The government will be locked into an internal struggle between Theresa May, whose reputation would be damaged if she has to drop the Bill, and Lib Dems and conservative libertarians who think it represents unwarranted state intrusion into our lives. If you do one thing to defend your rights this year, you should email your MP about this Bill.
A spate of ‘section 127’ arrests for sick jokes, ghoulish comments about soldiers and swearing at local councillors on social media sites is creating concern among free speech campaigners in the UK. Calls for reform, or repeal of the section are growing.
Now everyone is a publisher, you’re also easy to sue for libel. It’s easy to suppress free speech in the UK when the stakes are so high surrounding libel. Reformers are calling for a public interest defence.
Government plans for a ‘default porn filter’ are unravelling, after several thousand Internet users wrote to the official consultation to complain how stupid and dangerous the idea is. David Cameron recently wrote in the Daily Mail that parents would be asked to install filters, but would need to choose the set up in order to protect their children appropriately. Is legislation really needed, since this is what ISPs are already doing? Probably not. Pity it’s taken a year of mud slinging and moral outrage campaigners screaming “think of the children” to come full circle to where government policy was previously. Has Parliament anything better to do, like saving the economy?
Public Domain Day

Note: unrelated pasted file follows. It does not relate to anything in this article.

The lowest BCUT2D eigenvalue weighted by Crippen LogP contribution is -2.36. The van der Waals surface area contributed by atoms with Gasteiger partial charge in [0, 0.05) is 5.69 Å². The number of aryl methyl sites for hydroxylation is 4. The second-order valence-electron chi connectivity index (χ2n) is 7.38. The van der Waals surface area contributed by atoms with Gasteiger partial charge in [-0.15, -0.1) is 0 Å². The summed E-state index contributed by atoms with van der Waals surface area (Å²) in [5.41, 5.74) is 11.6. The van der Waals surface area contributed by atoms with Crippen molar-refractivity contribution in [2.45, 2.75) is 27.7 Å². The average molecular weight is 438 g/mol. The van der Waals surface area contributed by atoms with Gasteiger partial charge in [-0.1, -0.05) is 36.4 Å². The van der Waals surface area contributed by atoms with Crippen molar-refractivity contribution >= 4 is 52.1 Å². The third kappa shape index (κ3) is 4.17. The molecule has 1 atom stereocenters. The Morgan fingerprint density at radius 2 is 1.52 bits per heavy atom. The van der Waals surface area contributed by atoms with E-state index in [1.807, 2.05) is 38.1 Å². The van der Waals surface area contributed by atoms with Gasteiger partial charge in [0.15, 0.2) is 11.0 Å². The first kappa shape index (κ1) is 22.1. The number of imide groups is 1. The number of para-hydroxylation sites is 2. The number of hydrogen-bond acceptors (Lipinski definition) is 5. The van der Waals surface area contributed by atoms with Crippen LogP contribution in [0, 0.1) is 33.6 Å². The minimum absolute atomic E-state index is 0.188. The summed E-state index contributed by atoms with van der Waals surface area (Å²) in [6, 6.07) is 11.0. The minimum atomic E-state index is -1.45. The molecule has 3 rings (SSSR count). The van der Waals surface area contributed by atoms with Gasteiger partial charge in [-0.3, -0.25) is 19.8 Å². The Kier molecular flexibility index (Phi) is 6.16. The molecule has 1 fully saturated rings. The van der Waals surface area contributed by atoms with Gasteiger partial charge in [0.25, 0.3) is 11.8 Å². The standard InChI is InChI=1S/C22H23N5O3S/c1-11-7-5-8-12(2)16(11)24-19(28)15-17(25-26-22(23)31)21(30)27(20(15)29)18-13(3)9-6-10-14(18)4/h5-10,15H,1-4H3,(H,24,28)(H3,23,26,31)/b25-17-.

Every year, copyrights expire. This year, works by authors that died in 1942 enter the public domain, so you can get their books for free, remix them, or even make plays, translations and films without permission. Probably the biggest household name is LM Montgomery, who wrote the best selling Anne of Green Gables. There’s other stuff, if you’re a literary type, and some great sounding pulp fiction. I’m adding Alexander Belyayev’s Professor Dowell’s Head to my new year reading list. It seems it is one of the first sci-fi novels about a disembodied head being kept alive by an evil scientist. Great!
Is it just me, or does copyright last a bit longer than is reasonable?
2013 will be another busy year, but it might be a year where we keep winning. Maybe not everything, but at least some things. As more and more people become dependent on digital technologies, their interest in defending reasonable laws becomes stronger, and it becomes harder for governments to follow their analogue instincts.